I finally upgraded my copy of nik Color Efex Pro.1 It has this new feature called “u-point” which allows you to do zone system tone masking a lot like LightZone. This means I can finally edit without masks. The other advantage is it finally works again on the Mac version of Photoshop. 😉
So I re-stitched an old panoramic of mine and then imported it into Photoshop to try out updated versions of my old nik filters as well as a new one.
[nik professional filters and panoramic photography after the jump]
For the curious, I used:
- a light blue Graduated Color Filter: to bring back the color in the sky;
- a Neutral Density version: to bring open up the foreground—if I had Vivenza, this wouldn’t be necessary and unfortunately the graduated color version is missing this feature;
- Contrast Color Range: to bring some color contrast back to the rocks—this filter is like a color version of using color filters for black and white film; and
- the new Film Efects to compare it with DxO FilmPack—verdict: it’s easier to test and compare samples, but the film effects concentrate mostly on just color and contrast, in the future, I’ll abort on using the contrast color range filter, and use this instead.
There is a lack of dynamic range in the shadows which created a lot of color noise on the water reflections. I should have used NeatImage before stitching.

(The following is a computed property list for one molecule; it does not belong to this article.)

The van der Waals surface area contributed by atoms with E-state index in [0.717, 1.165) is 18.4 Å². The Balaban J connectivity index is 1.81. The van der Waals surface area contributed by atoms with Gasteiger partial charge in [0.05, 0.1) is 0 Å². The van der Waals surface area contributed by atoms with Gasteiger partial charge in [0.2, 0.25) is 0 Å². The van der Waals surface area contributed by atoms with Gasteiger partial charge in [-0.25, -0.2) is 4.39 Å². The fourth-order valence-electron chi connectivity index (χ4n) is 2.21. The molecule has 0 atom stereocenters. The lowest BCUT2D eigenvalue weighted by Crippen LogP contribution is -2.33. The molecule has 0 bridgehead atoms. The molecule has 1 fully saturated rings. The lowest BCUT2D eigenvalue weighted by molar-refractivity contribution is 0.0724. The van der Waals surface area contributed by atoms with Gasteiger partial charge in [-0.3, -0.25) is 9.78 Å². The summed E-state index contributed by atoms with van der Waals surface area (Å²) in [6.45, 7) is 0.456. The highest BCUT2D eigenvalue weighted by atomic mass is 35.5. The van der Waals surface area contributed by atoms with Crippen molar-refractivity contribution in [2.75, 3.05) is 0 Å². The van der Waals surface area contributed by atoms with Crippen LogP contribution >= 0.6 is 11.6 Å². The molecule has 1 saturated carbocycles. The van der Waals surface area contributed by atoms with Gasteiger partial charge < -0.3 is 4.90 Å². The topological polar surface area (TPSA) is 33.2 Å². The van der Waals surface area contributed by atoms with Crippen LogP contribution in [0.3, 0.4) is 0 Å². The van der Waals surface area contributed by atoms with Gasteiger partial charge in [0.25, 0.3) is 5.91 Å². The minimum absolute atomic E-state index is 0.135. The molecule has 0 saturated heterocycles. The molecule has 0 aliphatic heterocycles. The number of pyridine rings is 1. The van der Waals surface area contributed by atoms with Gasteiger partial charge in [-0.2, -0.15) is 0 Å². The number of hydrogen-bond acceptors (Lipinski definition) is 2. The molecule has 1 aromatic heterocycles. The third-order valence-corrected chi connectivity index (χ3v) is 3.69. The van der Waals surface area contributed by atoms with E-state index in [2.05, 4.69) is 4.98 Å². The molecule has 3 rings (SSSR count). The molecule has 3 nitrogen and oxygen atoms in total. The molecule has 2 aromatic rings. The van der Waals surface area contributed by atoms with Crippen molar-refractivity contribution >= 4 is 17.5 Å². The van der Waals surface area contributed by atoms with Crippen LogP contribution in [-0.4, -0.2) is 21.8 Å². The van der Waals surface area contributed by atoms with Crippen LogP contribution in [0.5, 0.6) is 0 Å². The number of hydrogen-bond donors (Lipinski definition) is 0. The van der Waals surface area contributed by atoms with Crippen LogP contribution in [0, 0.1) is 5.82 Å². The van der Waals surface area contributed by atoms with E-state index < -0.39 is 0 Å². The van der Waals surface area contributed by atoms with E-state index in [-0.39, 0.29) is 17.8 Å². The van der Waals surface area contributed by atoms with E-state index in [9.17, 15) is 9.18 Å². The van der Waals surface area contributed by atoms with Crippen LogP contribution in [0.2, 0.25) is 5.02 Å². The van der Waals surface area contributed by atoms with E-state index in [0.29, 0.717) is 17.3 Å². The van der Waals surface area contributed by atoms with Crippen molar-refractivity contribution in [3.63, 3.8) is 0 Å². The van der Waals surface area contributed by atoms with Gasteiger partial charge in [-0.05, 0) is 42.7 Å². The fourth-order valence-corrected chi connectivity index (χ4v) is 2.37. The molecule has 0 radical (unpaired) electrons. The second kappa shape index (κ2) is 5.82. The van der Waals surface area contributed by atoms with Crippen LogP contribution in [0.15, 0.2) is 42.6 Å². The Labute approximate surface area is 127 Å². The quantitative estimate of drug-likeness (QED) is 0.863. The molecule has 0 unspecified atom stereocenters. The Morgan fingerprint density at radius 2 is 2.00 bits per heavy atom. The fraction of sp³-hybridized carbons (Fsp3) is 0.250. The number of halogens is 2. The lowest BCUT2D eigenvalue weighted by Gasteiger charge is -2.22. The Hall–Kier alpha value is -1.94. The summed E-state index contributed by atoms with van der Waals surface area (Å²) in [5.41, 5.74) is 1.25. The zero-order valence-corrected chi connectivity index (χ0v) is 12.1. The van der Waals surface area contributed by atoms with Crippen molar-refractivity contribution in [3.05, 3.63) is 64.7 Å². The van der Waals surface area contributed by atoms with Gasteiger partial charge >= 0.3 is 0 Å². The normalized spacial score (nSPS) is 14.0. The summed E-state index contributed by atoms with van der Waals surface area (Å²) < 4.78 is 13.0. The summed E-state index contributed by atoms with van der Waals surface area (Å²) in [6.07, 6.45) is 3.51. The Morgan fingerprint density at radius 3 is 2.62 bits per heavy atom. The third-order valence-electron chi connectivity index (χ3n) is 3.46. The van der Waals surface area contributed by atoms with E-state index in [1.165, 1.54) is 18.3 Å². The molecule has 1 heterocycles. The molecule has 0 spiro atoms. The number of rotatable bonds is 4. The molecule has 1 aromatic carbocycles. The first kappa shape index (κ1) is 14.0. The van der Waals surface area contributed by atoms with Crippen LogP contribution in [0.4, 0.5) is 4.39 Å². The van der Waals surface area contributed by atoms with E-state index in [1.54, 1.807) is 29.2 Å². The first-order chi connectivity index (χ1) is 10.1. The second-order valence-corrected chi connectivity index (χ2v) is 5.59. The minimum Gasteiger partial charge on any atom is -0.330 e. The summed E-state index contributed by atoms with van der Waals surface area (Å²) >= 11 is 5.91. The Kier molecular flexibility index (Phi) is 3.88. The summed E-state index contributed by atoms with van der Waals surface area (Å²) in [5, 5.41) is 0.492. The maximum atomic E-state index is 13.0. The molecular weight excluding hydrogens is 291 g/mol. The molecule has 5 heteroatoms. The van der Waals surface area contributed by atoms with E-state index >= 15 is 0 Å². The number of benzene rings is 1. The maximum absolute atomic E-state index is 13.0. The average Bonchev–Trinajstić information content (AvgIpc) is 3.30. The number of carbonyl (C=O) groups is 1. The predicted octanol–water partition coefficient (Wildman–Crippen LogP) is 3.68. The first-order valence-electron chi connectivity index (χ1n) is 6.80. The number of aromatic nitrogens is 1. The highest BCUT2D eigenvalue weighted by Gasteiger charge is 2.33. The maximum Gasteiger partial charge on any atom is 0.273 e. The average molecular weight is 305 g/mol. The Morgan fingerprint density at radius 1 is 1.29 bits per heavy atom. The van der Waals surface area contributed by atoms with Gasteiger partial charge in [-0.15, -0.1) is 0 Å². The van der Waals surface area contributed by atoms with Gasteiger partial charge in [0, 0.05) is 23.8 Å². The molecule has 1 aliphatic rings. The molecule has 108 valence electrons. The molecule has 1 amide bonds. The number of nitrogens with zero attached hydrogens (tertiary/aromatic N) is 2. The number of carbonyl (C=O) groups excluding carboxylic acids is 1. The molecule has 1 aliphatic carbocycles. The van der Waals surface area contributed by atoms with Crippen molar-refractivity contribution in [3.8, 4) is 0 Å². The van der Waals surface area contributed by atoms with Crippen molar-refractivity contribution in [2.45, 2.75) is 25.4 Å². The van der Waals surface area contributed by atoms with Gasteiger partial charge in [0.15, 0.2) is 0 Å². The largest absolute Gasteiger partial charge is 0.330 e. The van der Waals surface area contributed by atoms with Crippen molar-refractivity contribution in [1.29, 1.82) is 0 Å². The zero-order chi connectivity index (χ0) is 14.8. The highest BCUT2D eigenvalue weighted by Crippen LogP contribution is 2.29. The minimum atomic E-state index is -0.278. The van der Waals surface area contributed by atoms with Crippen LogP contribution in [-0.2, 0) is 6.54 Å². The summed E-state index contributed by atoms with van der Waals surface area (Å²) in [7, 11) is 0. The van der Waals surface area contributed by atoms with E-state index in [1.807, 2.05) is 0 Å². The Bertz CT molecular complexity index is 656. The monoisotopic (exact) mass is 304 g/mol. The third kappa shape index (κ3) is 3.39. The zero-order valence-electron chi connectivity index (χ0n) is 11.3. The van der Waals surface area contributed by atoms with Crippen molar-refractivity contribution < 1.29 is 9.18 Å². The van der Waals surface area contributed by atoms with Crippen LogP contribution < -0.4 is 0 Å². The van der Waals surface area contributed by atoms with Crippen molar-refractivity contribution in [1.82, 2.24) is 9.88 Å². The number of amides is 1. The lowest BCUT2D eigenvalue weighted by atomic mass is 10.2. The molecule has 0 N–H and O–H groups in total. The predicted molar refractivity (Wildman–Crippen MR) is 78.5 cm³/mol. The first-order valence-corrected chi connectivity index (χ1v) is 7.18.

The autopano-sift code, while doing a good job, messed up the enblend on the ocean. I had to blend it back in. Unfortunately there is a contrast mismatch there which the post processing really brought out.
Easy panoramic photography
By the way, it is very easy to take this sort of panoramic photograph yourself with almost any camera. (This one was shot with a ten year old 2.5 megapixel camera whose “wide angle” is not as wide as your typical digital pocket camera!)
The key is to zoom all the way out, use program/automatic mode (for autoexposure), frame the camera vertically in portrait mode(!) and ensure a 1/2 frame overlap between successive images. As you shoot closer to the sun, put even more overlap (2/3 of a frame). You can even shoot it handheld like this one was done.
This turned a 2.5 megapixel camera into something that can generate a 7.4 megapixel image.
More advanced panoramic photography
For more advanced stuff, you can preset the white balance, use a tripod mount with parallax correction adapter, and shoot bracketed exposures.
Software for stitching
As I mentioned before, I use PTMac. There are various panoramic stitching programs that do a great job, but be sure to get one based on the open-source Panoramic Tools code. I recommend the freeware Hugin. Don’t trust the one that comes with Photoshop.
Have fun taking panoramas!